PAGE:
Incorporating the Variety Artistes' Federation
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Interim report on sexual harassment

31 January 2018

Maureen Beattie

Equity has released its interim report on the sexual harassment crisis and it focuses on employers, workplaces, agents, casting, education and the law.

The final report and the list of actions will be released later in February, but the union’s interim Agenda for Change covers:

  • Castings should be held in appropriate and recognised work spaces and should never involve only an actor and casting director/director but should include at least one third party.
  • Drama schools should have their own robust codes of conduct regarding harassment, as well as preparing students for the world of work including teaching them how to deal with conflict and harassment in the entertainment industry.
  • Employers should identify a properly trained ‘go to’ person with whom problems can be raised. Boards should also do everything appropriate to support workers, including recognising the importance of gender balance in improving organisational culture. Equity will be working with employers to ensure their codes of conduct are in place, enforced and publicised in all workplaces.
  • Investigate the different types of Non-Disclosure Agreements and other release forms that are increasingly a part of the contracts our members are asked to sign, by way of ascertaining which of these are protecting our members and which are potentially protecting perpetrators of harassment.
  • Equity itself has committed to rolling out an awareness campaign that will include: a visible presence at every audition and workplace, training and a dedicated Equity Helpline.

Maureen Beattie, actor and Equity’s Vice President, (pictured) who led the union’s working group on sexual harassment said: “Sexual harassment has been in the marrow of our industry, but we are going to make it so utterly unacceptable that even the most hardline harassers will refrain from moving in on someone. There has been a culture of fear in our business that has been holding people back from getting support. Members need to be reassured that the union is here for them and we will fight tooth and nail to make changes in the workplace.”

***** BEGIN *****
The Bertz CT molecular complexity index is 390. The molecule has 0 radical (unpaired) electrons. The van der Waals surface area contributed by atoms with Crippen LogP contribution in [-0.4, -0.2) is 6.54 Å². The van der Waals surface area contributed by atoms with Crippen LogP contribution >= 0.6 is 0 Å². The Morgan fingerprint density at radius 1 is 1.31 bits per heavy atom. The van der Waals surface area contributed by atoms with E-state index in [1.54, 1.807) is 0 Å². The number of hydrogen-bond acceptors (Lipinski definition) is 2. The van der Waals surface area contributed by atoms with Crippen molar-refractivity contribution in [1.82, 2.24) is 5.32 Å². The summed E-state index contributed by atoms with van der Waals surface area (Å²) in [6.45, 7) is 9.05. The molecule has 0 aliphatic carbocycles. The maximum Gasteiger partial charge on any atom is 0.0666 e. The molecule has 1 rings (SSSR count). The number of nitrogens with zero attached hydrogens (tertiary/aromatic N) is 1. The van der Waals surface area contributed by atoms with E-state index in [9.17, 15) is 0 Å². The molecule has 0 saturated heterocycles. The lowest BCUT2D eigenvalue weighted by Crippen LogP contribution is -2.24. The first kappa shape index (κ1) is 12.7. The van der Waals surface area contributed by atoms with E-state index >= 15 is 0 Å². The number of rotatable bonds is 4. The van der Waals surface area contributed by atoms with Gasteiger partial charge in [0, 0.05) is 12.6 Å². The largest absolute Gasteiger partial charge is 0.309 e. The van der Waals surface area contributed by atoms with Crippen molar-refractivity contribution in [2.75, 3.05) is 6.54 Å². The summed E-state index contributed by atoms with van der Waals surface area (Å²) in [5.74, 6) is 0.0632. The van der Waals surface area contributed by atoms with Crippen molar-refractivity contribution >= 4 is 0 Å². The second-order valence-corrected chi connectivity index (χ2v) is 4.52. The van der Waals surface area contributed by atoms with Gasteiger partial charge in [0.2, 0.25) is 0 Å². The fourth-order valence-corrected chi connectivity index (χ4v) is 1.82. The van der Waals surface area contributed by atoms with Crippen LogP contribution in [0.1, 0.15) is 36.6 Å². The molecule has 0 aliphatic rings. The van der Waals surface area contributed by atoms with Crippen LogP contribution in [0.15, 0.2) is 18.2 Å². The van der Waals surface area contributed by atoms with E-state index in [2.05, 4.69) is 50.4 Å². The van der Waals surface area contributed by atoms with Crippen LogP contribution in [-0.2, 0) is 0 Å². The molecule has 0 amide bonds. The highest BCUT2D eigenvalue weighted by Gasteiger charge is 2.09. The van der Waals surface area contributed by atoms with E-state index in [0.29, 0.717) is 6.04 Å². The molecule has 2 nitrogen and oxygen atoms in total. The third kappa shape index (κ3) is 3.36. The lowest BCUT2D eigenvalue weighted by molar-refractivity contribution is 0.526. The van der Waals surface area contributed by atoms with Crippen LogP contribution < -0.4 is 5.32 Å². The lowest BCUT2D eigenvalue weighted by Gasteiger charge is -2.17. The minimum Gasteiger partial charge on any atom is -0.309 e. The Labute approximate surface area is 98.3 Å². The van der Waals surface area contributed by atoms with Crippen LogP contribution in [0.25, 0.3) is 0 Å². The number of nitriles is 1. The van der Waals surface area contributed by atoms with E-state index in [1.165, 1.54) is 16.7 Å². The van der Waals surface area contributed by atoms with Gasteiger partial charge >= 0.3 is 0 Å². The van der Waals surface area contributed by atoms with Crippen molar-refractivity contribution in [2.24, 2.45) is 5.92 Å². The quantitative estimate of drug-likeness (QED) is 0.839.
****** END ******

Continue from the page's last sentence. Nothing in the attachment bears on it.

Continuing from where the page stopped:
Christine Payne, Equity General Secretary, said: “The perpetrators of sexual harassment are often – but not always – in positions of power and influence. They have survived because members are afraid to say anything; because of the fear of how this might impact on the job they are doing – or future work. The perpetrators prey on the insecurity of the profession and in particular our members working in it. They make our members feel indebted and vulnerable. We have to give our members the strength to stand up to the perpetrators and reassure them that they will not stand alone.”

Background on the Sexual Harassment Working Group 
Equity’s working group on sexual harassment was formed in November 2017 and was led by Maureen Beattie, actor and Equity Vice President. One of the first acts of the group was to remind all members that the union has always dealt with sexual harassment issues and it will listen to any concerns a member has. It also asked all members for three suggestions they felt could make a difference. More than 340 members put forward their ideas. It held a series of meetings with relevant industry bodies. These included Directors UK, Stage Directors’ UK, the Stage Management Association, Equal Representation for Actresses, Women in Film and TV, the Federation of Drama Schools, One Dance UK, the Personal Managers Association, the Casting Directors’ Guild, UK Theatre/SOLT, ITC (Independent Theatre Council), the ISM (Incorporated Society of Musicians), the British Film Institute and the Old Vic. 

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